Hundreds of thousands took to the streets in France on Thursday as strikes for pay rises and against President Emmanuel Macron’s reform plans disrupted train and air travel.
The Interior Ministry put the number of protesters nationwide at 323,000, while the hardline CGT union federation said half a million had joined more than 180 protests across the country.
State railway company SNCF said that 60 per cent of high-speed TGV trains and 50 per cent of regional services were cancelled.
Air France said it expected to operate all its long-haul flights but only 60 per cent of short-haul flights due to strike action by air traffic controllers.
It has also warned of cancellations on Friday due to separate strike action by its own staff.
Airports in the Paris region warned passengers to check their flight status with their airlines.
Public servants, including the air traffic controllers, are demanding a pay rise and are also opposed to government plans to recruit more staff on ordinary employment contracts.
Railway workers, meanwhile, are protesting government plans to open lines to competition and recruit new staff on ordinary employment contracts, phasing out their current civil servant-like status.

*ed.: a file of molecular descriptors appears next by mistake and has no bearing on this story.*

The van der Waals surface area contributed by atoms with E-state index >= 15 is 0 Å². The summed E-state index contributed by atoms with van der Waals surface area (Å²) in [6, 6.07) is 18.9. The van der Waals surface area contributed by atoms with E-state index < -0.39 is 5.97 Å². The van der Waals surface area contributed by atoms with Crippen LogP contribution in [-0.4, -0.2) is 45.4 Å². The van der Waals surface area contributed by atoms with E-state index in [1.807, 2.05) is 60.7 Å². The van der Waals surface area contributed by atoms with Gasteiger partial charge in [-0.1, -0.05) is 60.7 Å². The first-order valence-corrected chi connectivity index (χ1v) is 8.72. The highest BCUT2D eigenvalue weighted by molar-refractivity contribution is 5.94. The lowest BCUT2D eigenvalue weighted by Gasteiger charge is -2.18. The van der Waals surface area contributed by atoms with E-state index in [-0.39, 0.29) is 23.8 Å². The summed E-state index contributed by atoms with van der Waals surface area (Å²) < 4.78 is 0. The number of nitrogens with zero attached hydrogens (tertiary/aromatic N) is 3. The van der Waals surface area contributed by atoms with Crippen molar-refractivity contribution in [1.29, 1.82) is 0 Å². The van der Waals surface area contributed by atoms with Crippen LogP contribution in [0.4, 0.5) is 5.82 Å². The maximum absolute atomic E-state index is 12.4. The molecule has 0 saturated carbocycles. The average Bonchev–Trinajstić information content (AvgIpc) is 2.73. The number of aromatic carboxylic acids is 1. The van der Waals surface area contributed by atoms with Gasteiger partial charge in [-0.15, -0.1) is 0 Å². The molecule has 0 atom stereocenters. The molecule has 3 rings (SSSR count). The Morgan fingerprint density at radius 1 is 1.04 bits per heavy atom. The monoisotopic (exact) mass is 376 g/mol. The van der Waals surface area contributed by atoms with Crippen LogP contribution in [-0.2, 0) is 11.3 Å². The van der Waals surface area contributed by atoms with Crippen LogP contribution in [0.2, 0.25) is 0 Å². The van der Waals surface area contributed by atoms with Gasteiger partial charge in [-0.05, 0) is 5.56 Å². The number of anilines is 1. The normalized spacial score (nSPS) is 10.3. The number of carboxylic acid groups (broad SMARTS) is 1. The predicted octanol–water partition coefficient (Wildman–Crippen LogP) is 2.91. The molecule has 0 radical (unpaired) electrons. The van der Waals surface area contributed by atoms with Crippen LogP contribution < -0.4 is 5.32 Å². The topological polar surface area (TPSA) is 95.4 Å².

They are planning to strike two days out of every five throughout the months of April to June.
In the western city of Nantes, police said that an 8,500-strong march was marred by outbreaks of vandalism.
Eight people were arrested and six officers suffered minor injuries.
Police in Paris said 49,000 demonstrators took part in protest marches.
It is not the first confrontation between Macron and unions since the liberalising president took office in May 2017.
The CGT and the radical left also took to the streets 2017 against legislation intended to make employment law more flexible, but the protests fizzled out.
Macron is determined not to repeat the experience of former Prime Minister, Alain Juppe, who backed down on changes to SNCF pensions after rail strikes and mass protests in 1995 although he went ahead with reforms to the social security system.